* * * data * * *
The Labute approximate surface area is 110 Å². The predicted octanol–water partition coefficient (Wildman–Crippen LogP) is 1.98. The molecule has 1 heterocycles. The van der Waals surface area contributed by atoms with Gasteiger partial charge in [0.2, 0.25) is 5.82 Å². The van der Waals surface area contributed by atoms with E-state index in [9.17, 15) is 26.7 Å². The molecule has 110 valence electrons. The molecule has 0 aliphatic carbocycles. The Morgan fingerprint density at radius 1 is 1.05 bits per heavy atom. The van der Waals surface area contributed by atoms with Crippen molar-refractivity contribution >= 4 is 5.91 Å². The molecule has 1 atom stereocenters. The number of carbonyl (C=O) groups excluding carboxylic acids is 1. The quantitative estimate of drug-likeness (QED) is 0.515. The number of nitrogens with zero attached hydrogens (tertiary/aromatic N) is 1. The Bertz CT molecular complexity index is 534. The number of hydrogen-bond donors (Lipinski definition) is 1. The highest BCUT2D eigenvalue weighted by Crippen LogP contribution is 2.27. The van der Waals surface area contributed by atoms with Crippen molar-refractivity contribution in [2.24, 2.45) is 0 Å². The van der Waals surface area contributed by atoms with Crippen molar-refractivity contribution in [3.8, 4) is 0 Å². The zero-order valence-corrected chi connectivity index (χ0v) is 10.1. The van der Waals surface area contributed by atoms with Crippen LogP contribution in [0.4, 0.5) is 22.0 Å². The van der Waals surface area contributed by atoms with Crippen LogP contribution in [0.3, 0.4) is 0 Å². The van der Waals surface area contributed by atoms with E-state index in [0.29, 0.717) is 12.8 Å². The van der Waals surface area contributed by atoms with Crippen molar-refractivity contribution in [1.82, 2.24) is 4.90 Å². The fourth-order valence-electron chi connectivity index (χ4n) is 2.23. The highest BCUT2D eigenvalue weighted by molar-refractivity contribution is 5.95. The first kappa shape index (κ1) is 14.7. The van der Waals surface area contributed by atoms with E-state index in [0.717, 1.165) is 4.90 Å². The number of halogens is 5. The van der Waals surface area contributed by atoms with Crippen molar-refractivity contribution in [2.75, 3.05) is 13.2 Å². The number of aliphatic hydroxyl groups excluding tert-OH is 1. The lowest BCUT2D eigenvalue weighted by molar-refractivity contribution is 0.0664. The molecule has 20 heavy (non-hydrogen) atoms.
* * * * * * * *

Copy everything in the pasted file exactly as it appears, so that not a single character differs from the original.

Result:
The Labute approximate surface area is 110 Å². The predicted octanol–water partition coefficient (Wildman–Crippen LogP) is 1.98. The molecule has 1 heterocycles. The van der Waals surface area contributed by atoms with Gasteiger partial charge in [0.2, 0.25) is 5.82 Å². The van der Waals surface area contributed by atoms with E-state index in [9.17, 15) is 26.7 Å². The molecule has 110 valence electrons. The molecule has 0 aliphatic carbocycles. The Morgan fingerprint density at radius 1 is 1.05 bits per heavy atom. The van der Waals surface area contributed by atoms with Crippen molar-refractivity contribution >= 4 is 5.91 Å². The molecule has 1 atom stereocenters. The number of carbonyl (C=O) groups excluding carboxylic acids is 1. The quantitative estimate of drug-likeness (QED) is 0.515. The number of nitrogens with zero attached hydrogens (tertiary/aromatic N) is 1. The Bertz CT molecular complexity index is 534. The number of hydrogen-bond donors (Lipinski definition) is 1. The highest BCUT2D eigenvalue weighted by Crippen LogP contribution is 2.27. The van der Waals surface area contributed by atoms with Crippen molar-refractivity contribution in [2.24, 2.45) is 0 Å². The van der Waals surface area contributed by atoms with Crippen molar-refractivity contribution in [3.8, 4) is 0 Å². The zero-order valence-corrected chi connectivity index (χ0v) is 10.1. The van der Waals surface area contributed by atoms with Crippen LogP contribution in [0.4, 0.5) is 22.0 Å². The van der Waals surface area contributed by atoms with Crippen LogP contribution in [0.3, 0.4) is 0 Å². The van der Waals surface area contributed by atoms with E-state index in [0.29, 0.717) is 12.8 Å². The van der Waals surface area contributed by atoms with Crippen molar-refractivity contribution in [1.82, 2.24) is 4.90 Å². The fourth-order valence-electron chi connectivity index (χ4n) is 2.23. The highest BCUT2D eigenvalue weighted by molar-refractivity contribution is 5.95. The first kappa shape index (κ1) is 14.7. The van der Waals surface area contributed by atoms with E-state index in [0.717, 1.165) is 4.90 Å². The number of halogens is 5. The van der Waals surface area contributed by atoms with Crippen molar-refractivity contribution in [2.75, 3.05) is 13.2 Å². The number of aliphatic hydroxyl groups excluding tert-OH is 1. The lowest BCUT2D eigenvalue weighted by molar-refractivity contribution is 0.0664. The molecule has 20 heavy (non-hydrogen) atoms.